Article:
What Triggers the Anti-pollution Warning Light


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  • Anti-pollution light: description and meanings
  • Description of the anti-pollution light
  • Anti-pollution warning light: when it comes on and what it means
  • Light on: how to react?

The anti-pollution warning light is a source of anxiety for many motorists when it comes on.

Should you stop, go to the garage immediately or ignore it and continue? Here are the answers to your questions.

Description of the anti-pollution light

It is a yellow light with a pictogram representing an engine. Its particularity, contrary to a warning light like the oil light or the temperature light which lights up fixedly, is its operation:

It can blink, light up intermittently, remain fixed, and be accompanied by a message on the dashboard, all these modes of operation responding to a precise meaning.

Its lighting up is linked to a minor or major fault in the engine management system; any malfunction in the engine management system is controlled by an independent internal diagnostic system common to all makes, governed by international standards: this is the OBD (On Board Diagnostic) system for the USA and EOBD (European On Board Diagnostic) for Europe, the latter being closely inspired by the American system.

These systems are becoming more and more drastic (from the EURO 1 standard in 1993 to EURO 6 today) to control the polluting emissions of motor vehicles better.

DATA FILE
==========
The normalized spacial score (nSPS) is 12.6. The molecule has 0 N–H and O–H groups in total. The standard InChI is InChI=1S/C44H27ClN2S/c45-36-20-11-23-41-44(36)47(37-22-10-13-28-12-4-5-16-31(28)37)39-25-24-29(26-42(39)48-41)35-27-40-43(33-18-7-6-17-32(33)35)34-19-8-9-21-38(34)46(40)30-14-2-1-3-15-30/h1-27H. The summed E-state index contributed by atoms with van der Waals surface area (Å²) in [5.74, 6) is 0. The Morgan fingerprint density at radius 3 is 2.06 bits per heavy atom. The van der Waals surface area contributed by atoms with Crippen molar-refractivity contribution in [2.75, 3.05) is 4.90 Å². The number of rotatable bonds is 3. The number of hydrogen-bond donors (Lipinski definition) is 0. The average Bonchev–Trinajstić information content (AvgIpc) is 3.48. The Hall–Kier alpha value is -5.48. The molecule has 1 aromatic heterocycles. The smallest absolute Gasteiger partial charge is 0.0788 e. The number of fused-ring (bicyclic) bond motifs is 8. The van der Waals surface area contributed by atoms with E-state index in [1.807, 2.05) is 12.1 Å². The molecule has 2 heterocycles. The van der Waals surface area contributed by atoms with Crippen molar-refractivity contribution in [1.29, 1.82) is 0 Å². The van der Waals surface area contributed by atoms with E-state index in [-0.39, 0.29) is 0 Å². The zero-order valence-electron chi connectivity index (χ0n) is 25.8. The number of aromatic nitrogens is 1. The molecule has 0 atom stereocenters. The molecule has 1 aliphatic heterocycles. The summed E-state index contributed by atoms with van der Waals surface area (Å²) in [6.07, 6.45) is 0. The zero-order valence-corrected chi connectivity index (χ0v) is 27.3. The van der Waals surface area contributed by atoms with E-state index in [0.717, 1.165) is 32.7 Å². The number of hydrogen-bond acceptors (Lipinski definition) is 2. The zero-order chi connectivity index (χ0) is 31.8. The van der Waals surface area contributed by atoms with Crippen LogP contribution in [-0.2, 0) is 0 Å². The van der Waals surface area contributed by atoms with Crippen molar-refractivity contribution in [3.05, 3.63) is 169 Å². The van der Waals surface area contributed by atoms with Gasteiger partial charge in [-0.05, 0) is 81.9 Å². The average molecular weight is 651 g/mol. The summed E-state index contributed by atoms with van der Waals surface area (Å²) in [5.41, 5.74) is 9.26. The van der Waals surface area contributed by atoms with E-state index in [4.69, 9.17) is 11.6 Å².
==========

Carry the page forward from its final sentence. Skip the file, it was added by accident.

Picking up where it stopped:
Any malfunction of the engine management system (ignition coil, engine temperature sensor, defective TDC sensor, etc.) leads to incomplete or inadequate combustion in the cylinders, which directly impacts pollutant emissions, hence the common name of “anti-pollution light”.

Note: EOBD also includes all exhaust-related components (catalytic converters – particle filters – temperature and pressure sensors, etc.), as well as other systems (robotized gearboxes, etc.) that also affect emissions control.

Emission warning light: when it comes on and what it means

When the warning light comes on momentarily and then goes off: this is usually a transient fault that is not likely to change the polluting emission rate over time.

The light comes on permanently: a permanent operating fault affecting the emission rate. Initially, the light goes through the first phase and lights up permanently after a driving cycle determined by the standard where the fault is still present.

The light flashes permanently: its frequency is regular and once a second. This state indicates a defect that could damage or destroy the catalytic converter.

It will often be accompanied by a message on the dashboard, “pollution anomaly,” and a change to a degraded engine operation mode (loss of power – suppression of turbocharger operation, etc.).

Light on: how to react?

What Triggers the Anti-pollution Warning Light

The purpose of the anti-pollution warning light is to alert you. The fact that it lights up is a sign of:

  • a minor malfunction;
  • a malfunction that simply affects the rate of emissions;
  • a major malfunction that could destroy the catalytic converter.

The wisest solution is to have the vehicle checked quickly in a workshop. Nevertheless:

  • If the warning light comes on permanently without symptoms of engine malfunction, you can continue driving to your home or your garage (several hundred kilometers possible).
  • If the light comes on in flashing mode with a drop in engine power, and if you are not on an expressway (in which case the vehicle must be towed on a flatbed), it is still possible to reach the nearest workshop (a few kilometers).
Read more: OBD: Features and Diagnostic Plug

Hope this post has provided you with the information you were looking for. Remember to jot down a few words in the comment section below. 

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